The use of Artificial Intelligence to automatically sort bell peppers, potatoes and more

Exeter Engineering, an American manufacturer of electronic sorting, washing, receiving, and related machinery for the fresh produce industry, has installed an upgraded version of its proprietary ID Technology system that uses artificial intelligence (AI) to automatically grade and sort bell peppers.

The system uses an integrated suite of cameras, lighting, and software to size and grade bell peppers for color, size, weight and even shape defects, all using AI to implement operator-set grading choices. It transmits live images of every bell pepper passing through the sorter, across all lanes, to operators, allowing them to adjust on the fly or see the effects of adjustments they are considering.

"AI-powered grading gives packers some gains in speed and accuracy, especially compared to older systems," said Matt Lonczynski, sales engineer at Exeter Engineering. "We are already seeing accuracy rates of 90 percent."

The bell pepper capability is one part of the upgrades made to ID Technology in its second major release: version 2.0. Hardware improvements in version 2.0 included a new camera hood and upgraded lighting. "The new lighting was crucial for getting imagery of sufficient quality to successfully size and grade bell peppers," said Boomer Batchman, president of Exeter Engineering. "With better imagery in both visible and infrared light spectrums, the AI gives more accurate results."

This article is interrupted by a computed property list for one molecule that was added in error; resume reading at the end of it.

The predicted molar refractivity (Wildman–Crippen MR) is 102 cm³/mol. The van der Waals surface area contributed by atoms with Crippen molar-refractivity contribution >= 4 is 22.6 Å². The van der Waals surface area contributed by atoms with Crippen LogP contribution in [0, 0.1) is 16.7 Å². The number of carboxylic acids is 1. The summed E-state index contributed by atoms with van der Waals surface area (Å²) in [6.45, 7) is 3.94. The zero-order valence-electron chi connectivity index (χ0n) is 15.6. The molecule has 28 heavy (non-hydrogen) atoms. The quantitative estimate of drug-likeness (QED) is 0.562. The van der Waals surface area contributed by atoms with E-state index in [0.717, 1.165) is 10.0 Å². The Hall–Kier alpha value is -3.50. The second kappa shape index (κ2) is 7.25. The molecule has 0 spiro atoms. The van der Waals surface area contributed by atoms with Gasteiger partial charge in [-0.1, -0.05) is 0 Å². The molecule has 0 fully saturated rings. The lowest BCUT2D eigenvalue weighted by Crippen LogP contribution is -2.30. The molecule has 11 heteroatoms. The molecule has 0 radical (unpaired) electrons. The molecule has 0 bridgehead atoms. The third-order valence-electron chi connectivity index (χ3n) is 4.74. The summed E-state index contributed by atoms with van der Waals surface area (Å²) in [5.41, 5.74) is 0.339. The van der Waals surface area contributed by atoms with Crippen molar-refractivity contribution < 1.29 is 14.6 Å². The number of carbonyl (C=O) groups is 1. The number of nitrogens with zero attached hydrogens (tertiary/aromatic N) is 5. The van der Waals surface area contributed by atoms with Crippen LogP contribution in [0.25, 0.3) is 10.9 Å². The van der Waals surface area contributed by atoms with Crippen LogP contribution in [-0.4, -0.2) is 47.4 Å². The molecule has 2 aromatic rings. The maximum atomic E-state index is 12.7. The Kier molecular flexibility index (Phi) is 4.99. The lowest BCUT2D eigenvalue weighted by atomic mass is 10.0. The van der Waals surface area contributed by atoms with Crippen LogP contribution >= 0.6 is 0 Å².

Oculus 1300 compact 3-drop sorter and an example of ID Technology 2.0 for potatoes.

The ID Technology system has been working on potatoes for over a year, with accuracy rates of 95 percent on some customers' packing lines. The new version 2.0 hardware, combined with a software upgrade, now allows potato packers the option to use the AI to differentiate between three or more grades. They can also use the new "severity classification" feature, which allows operators to adjust for the severity of a variety of defects to move products from one category to another.

"With 'Severity classification,' ID Technology is coming out with another unique feature," said Lonczynski. "It allows the sort of granular control that used to come only after an operator had years of experience. Now it's automatic."

Exeter Engineering is currently testing a new version of ID Technology's software suite that will add the ability to sort sweet potatoes, and it hopes to have that capability by Fall 2022.

"By upgrading to an AI-powered system, packing houses can save both time and money," said Batchman. "ID Technology provides reliability and consistency quicker and more efficiently than older systems, which relied more on the skill and experience of the operator. Our potato clients are looking at returns on their investment in a year, a year-and-a-half. We think there will be a similar result for bell peppers, cucumbers, and other produce types we have in the pipeline."

This screen shows the accuracy of various defects. It's just one screen of the ID Technology 2.0 control interface.

For more information:
Boomer Batchman
Exeter Engineering
Tel: +1 (559) 592-3161 

Matt Lonczynski
Exeter Engineering
Tel: +1 (559) 592-3161 

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